Gender equality and diversity was the focus of the Women in Media event held at Google Johannesburg on Thursday, 7 March. media update’s Aisling McCarthy attended the event, along with numerous well-known women in the media industry like Ferial Haffajee, Verashni Naidoo, Nina Hastie and Azania Mosaka, among others.

While the event focussed on discussing the issues that women face in the media sphere, there was an overwhelming sense of the need for change, and attendees left inspired and ready to address the issues in media institutes in South Africa.

Inspired by the speakers at the event, here are four steps that will guide women to break through the glass ceiling:

Step 1: Acknowledge that there is an imbalance

Before any glass ceilings can be conquered, you have to acknowledge that there is actually a problem.

In her keynote address at the event, Mosaka said that she grew up listening to male voices on the radio and that, as she grew older, those voices remained male. Women did have some time on the air, but it was generally limited to weekends or the graveyard shift.

While many radio stations, television programmes and media houses are filled with females, one thing that is seriously lacking, according to SANEF’s Glass Ceiling 2018 study, is women in high-powered or ownership positions. Although the number of women in these positions has increased (for the most part) over the last 10 years, there is still a long way to go before there is any kind of gender equality.

An excerpt from the Glass Ceiling 2018 report

However, it is not only the media industry that has an imbalanced share of voice, and it is vital that we recognise this fact in order to implement changes.

Step 2: Set boundaries for how people treat you

Once you have acknowledged that there is a clear issue with gender imbalance, you need to set boundaries for how you want people to treat you.

Mosaka said that you cannot be upset with people for treating you a certain way if you have been inconsistent with what you allow.

She provided an example of where she was at an event, and someone told a story during a group discussion that she felt was inappropriate. She spoke up and expressed her feelings of discomfort, but the story continued. Subsequently, she walked away as she did not want to be part of the discussion.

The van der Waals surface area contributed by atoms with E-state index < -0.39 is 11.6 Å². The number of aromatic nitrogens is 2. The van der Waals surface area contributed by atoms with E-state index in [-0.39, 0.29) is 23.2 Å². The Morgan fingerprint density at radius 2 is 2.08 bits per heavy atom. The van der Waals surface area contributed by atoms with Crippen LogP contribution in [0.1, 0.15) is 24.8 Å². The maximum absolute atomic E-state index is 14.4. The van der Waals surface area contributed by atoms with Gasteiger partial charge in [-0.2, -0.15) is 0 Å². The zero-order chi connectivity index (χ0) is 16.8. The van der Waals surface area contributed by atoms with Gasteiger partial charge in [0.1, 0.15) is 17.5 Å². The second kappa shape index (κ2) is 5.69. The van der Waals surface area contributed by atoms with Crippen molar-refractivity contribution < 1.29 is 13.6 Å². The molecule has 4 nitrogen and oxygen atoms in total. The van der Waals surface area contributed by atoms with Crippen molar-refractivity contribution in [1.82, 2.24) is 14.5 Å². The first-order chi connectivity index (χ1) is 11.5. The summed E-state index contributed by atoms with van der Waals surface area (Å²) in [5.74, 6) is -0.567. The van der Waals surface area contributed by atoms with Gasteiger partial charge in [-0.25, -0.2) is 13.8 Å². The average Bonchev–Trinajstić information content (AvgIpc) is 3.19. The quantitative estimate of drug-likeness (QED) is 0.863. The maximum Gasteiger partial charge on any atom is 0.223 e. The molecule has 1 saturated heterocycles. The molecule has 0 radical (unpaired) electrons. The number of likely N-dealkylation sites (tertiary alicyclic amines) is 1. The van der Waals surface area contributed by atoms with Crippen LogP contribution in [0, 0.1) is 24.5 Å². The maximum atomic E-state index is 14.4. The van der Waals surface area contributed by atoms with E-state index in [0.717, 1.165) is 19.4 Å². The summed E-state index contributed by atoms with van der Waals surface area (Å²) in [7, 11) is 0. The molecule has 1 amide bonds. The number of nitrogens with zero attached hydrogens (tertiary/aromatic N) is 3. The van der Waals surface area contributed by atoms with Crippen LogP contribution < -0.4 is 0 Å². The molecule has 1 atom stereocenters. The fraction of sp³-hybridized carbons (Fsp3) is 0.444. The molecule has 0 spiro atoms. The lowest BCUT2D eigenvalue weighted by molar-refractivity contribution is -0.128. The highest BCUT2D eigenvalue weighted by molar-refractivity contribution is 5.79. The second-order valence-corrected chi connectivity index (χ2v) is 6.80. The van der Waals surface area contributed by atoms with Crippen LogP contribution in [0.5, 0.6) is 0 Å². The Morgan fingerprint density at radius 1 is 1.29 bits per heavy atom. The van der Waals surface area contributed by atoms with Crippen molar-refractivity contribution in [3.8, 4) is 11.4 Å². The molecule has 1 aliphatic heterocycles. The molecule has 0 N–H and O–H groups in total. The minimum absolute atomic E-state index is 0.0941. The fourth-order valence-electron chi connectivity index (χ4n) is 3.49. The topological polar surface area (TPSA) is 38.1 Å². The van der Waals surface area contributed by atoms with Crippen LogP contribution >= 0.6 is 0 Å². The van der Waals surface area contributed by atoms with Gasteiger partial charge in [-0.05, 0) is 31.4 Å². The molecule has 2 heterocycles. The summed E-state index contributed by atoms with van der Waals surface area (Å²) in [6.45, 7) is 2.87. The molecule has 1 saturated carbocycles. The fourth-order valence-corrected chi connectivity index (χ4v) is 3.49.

Mosaka said that this is the kind of action women need to take to set boundaries for how other people can treat you. If you are okay with other women being treated in a certain way, then you should be okay with the same thing happening to you. If not — then you need to speak up.

Various other women at the event spoke about their experiences of sexism in the workplace, but the overall message was apparent: people will treat you the way you allow them to. Simply tolerating misogyny does nothing for you, and even less for the women who will come after you.

Step 3: Deliberately make space for women

With the boundaries set for how you want to be treated, it’s time to consider the plight of other women. And how better to address the gender imbalance than to deliberately make space for female voices?

Mosaka said that, specifically on radio, more space needs to be given to female experts, presenters and callers.

“The more we hear ourselves, the more we think our opinions are valuable,” she said.

The Glass Ceiling 2018 reports shows that the media space is still heavily dominated by men; because of this, women need to celebrate when other women are chosen for promotions or are given opportunities, instead of asking, ‘Why was I not chosen?’.

Pearl Boshomane Tsotetsi, lifestyle editor at Sunday Times, said that often when another woman gets something you wanted, “You see them as someone who looks like you [who could have been you] and you see them as a threat, instead of an ally.”

To move forward, women need to focus on growing their own skills and celebrating the victories of other women. A victory for one woman means a step in the right direction for all women.

Step 4: Focus on the bigger picture

While there are many incidents of gender inequality within the media industry, the main message that came from the Women in Media event was that women need to focus on the bigger picture.

While it might make your life easier to laugh off an unpleasant joke than to explain why it is inappropriate, it does nothing to better the culture and understanding of gender equality.

 A victory for one woman means a step in the right direction for all women.

Mosaka mentioned that being the person to stand up to someone making inappropriate comments or jokes can often be unpleasant, but it is something that each and every person needs to do.

“We can’t move away from a negative space. We have to work to change it,” she said. “It will be hard, but it needs to be done.”

What are your thoughts about the changing media landscape in South Africa and abroad? Is enough being done to ensure diversity? Share your thoughts with us in the comments section below.

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*Image courtesy of Vecteezy